Marijean Oldham : Airline Lost and Found (memoir) Dec. 2018


My Southern Legitimacy is in evidence when I tell you that yesterday I wore a dress and stockings to attend a ladies’ tea party where we drank champagne all afternoon. Most of the ladies are aging exotic dancers, and had the shoes to prove it. It was delightful.

Airline Lost and Found

We land, at last. Hawaii! And it looks like it does in the movies, even at the airport which is breezy in the open air, surrounded by palm trees. The kids and I are tired, but soaking it all in.  We have just learned from the flight attendant that aloha means both hello and goodbye so we say it to each other, trying out different inflections. Aloha! Aloha!

We’re surrounded by people getting leis. I realize that it’s not a freebie, that you have to pay to get lei’d. Figures, I joke to my father-in-law, who’s probably heard that one before. My husband’s parents have taken us – all four – to Hawaii for a week, where they have a time share. 

We are their guests. This trip is a generosity that cannot be repaid. We hurry along to the baggage carousel. I’m looking everywhere, breathing in the smell of pineapple, of coconut. I’m so excited at the prospect of this vacation, even with kids and in-laws in close quarters, it seems like a dream come true.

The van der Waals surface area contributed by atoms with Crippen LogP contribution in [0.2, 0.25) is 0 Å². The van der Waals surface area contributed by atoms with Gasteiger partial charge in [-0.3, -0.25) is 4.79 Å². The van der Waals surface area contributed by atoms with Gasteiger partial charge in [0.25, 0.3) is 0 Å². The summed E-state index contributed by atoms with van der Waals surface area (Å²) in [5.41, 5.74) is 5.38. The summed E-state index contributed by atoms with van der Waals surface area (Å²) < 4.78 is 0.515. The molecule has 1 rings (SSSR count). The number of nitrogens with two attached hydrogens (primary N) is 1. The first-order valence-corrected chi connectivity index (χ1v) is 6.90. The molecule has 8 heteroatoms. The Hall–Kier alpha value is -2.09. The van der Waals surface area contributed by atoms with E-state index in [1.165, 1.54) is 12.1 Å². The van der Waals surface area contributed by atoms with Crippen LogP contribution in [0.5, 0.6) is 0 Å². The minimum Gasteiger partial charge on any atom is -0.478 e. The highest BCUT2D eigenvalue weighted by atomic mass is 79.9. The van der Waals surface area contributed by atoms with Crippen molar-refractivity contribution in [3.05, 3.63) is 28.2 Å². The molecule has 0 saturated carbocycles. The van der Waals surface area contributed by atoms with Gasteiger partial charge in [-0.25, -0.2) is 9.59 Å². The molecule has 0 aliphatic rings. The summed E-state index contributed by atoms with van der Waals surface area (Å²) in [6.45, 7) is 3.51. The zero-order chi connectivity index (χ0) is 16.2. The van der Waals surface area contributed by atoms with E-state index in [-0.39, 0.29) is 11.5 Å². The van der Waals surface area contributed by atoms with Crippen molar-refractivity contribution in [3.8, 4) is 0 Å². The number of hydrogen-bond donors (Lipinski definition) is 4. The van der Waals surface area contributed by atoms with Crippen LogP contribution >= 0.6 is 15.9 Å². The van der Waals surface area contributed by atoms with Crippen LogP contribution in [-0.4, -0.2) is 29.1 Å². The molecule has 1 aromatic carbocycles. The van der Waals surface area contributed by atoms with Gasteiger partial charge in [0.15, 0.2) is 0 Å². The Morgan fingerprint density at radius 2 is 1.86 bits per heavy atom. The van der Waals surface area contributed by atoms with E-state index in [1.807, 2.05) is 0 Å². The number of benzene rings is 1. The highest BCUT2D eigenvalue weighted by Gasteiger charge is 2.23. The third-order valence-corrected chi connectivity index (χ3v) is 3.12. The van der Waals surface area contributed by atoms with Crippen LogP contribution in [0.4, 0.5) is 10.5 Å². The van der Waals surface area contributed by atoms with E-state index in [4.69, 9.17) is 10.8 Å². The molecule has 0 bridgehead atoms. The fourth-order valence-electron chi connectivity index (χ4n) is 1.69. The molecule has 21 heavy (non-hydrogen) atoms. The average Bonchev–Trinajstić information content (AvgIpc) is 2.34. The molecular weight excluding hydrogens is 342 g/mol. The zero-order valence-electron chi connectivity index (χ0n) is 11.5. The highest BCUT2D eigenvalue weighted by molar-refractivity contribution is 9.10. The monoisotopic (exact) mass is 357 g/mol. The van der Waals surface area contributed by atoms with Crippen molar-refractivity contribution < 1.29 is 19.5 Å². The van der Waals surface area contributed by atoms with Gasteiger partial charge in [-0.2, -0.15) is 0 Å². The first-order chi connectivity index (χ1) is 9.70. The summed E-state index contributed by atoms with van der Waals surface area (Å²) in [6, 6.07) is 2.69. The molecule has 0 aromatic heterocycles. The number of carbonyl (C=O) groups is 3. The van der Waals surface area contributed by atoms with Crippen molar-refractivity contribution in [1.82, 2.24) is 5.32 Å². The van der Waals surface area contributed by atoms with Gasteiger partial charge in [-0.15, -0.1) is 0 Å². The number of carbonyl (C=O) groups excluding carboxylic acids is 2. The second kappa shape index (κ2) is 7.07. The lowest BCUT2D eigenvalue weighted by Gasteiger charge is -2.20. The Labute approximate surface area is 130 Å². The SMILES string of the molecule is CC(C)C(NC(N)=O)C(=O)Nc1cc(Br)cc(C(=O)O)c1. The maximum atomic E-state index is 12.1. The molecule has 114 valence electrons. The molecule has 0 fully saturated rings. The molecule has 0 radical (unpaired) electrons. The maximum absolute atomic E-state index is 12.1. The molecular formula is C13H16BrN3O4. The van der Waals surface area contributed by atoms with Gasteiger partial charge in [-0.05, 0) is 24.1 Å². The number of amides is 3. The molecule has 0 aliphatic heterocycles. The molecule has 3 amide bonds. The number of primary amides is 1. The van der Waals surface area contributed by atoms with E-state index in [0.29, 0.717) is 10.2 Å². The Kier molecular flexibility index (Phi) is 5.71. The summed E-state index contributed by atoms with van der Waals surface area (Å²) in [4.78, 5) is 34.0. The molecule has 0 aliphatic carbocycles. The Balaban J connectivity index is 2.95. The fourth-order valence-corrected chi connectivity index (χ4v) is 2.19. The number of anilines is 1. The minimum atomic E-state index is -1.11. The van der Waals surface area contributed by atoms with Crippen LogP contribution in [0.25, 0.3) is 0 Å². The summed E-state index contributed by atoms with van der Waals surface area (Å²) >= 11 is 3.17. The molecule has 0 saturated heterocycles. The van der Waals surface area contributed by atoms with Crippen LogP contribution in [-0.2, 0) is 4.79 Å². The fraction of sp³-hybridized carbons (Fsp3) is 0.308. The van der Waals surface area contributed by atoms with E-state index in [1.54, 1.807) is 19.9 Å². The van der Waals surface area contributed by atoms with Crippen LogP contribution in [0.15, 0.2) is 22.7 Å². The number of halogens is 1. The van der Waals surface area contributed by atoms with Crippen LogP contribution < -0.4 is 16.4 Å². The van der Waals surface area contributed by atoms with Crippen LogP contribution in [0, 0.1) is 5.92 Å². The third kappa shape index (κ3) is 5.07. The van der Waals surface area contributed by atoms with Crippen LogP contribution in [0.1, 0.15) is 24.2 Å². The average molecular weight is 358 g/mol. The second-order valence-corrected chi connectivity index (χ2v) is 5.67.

At my side, my husband drops to his knees and starts rifling through his carry-on bag.  He’s frantic. “Where is my Palm Pilot?” It’s his prized new toy, a costly extravagance we can’t afford. 

“I don’t know. Where did you have it, last?” My heart starts to pound. My stomach is sick. The kids and my in-laws and I stop and watch him search. 

He realizes with dread he’s left it on the plane in the seat pocket in front of him. It will, no doubt, be gone forever. His father tells him he can contact the airline; try to get it from lost and found.

But the spell has been broken. The warm tropical air feels stale. The kids grow silent, watchful. I step away, trying to reclaim the joy of just a moment ago. 

He stands, at last, face red. “Why didn’t you remind me?” I know that I will be made to suffer, that this vacation isn’t going to be what I’d hoped. 

For three days in tropical heaven, he refuses to speak to me. I try to ignore it, to enjoy the kids, the scenery, the hiking, to lose myself in books. I always pictured a Hawaiian vacation as romantic – isn’t this the place people honeymoon? The six of us are together for every meal, on every hike. We go to the beach as a unit. The kids, six and thirteen, swim and play. They turn dark brown before my eyes.  And all I want to do is go home, for him to talk to me again, for it to be the way it was before we landed, before we took off, before we met.